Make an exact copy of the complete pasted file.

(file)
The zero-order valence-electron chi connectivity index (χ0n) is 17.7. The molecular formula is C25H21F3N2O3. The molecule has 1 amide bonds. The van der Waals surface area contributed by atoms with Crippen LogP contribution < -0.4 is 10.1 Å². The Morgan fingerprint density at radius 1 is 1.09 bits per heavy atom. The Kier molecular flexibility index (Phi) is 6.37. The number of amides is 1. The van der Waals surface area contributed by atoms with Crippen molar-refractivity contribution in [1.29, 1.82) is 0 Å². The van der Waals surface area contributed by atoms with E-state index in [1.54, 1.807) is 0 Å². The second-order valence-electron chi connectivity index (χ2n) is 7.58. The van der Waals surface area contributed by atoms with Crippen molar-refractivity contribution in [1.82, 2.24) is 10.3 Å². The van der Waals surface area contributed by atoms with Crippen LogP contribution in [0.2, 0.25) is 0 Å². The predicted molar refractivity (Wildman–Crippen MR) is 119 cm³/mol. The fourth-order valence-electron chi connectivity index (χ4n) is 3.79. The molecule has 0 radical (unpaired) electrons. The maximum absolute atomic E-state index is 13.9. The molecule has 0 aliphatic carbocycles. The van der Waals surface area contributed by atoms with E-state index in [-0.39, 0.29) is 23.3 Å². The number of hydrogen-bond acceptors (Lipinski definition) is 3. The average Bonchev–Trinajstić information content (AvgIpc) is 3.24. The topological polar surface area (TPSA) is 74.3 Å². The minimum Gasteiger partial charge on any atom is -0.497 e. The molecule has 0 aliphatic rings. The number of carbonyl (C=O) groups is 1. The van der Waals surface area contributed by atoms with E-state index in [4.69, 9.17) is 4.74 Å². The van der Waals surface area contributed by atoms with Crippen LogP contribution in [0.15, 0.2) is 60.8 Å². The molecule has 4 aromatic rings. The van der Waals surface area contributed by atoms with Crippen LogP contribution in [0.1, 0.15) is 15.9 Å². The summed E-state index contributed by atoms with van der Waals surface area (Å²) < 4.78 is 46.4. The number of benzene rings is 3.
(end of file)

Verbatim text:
The zero-order valence-electron chi connectivity index (χ0n) is 17.7. The molecular formula is C25H21F3N2O3. The molecule has 1 amide bonds. The van der Waals surface area contributed by atoms with Crippen LogP contribution < -0.4 is 10.1 Å². The Morgan fingerprint density at radius 1 is 1.09 bits per heavy atom. The Kier molecular flexibility index (Phi) is 6.37. The number of amides is 1. The van der Waals surface area contributed by atoms with Crippen molar-refractivity contribution in [1.29, 1.82) is 0 Å². The van der Waals surface area contributed by atoms with E-state index in [1.54, 1.807) is 0 Å². The second-order valence-electron chi connectivity index (χ2n) is 7.58. The van der Waals surface area contributed by atoms with Crippen molar-refractivity contribution in [1.82, 2.24) is 10.3 Å². The van der Waals surface area contributed by atoms with Crippen LogP contribution in [0.2, 0.25) is 0 Å². The predicted molar refractivity (Wildman–Crippen MR) is 119 cm³/mol. The fourth-order valence-electron chi connectivity index (χ4n) is 3.79. The molecule has 0 radical (unpaired) electrons. The maximum absolute atomic E-state index is 13.9. The molecule has 0 aliphatic carbocycles. The van der Waals surface area contributed by atoms with E-state index in [-0.39, 0.29) is 23.3 Å². The number of hydrogen-bond acceptors (Lipinski definition) is 3. The average Bonchev–Trinajstić information content (AvgIpc) is 3.24. The topological polar surface area (TPSA) is 74.3 Å². The minimum Gasteiger partial charge on any atom is -0.497 e. The molecule has 0 aliphatic rings. The number of carbonyl (C=O) groups is 1. The van der Waals surface area contributed by atoms with E-state index in [4.69, 9.17) is 4.74 Å². The van der Waals surface area contributed by atoms with Crippen LogP contribution in [0.15, 0.2) is 60.8 Å². The molecule has 4 aromatic rings. The van der Waals surface area contributed by atoms with Crippen LogP contribution in [0.1, 0.15) is 15.9 Å². The summed E-state index contributed by atoms with van der Waals surface area (Å²) < 4.78 is 46.4. The number of benzene rings is 3.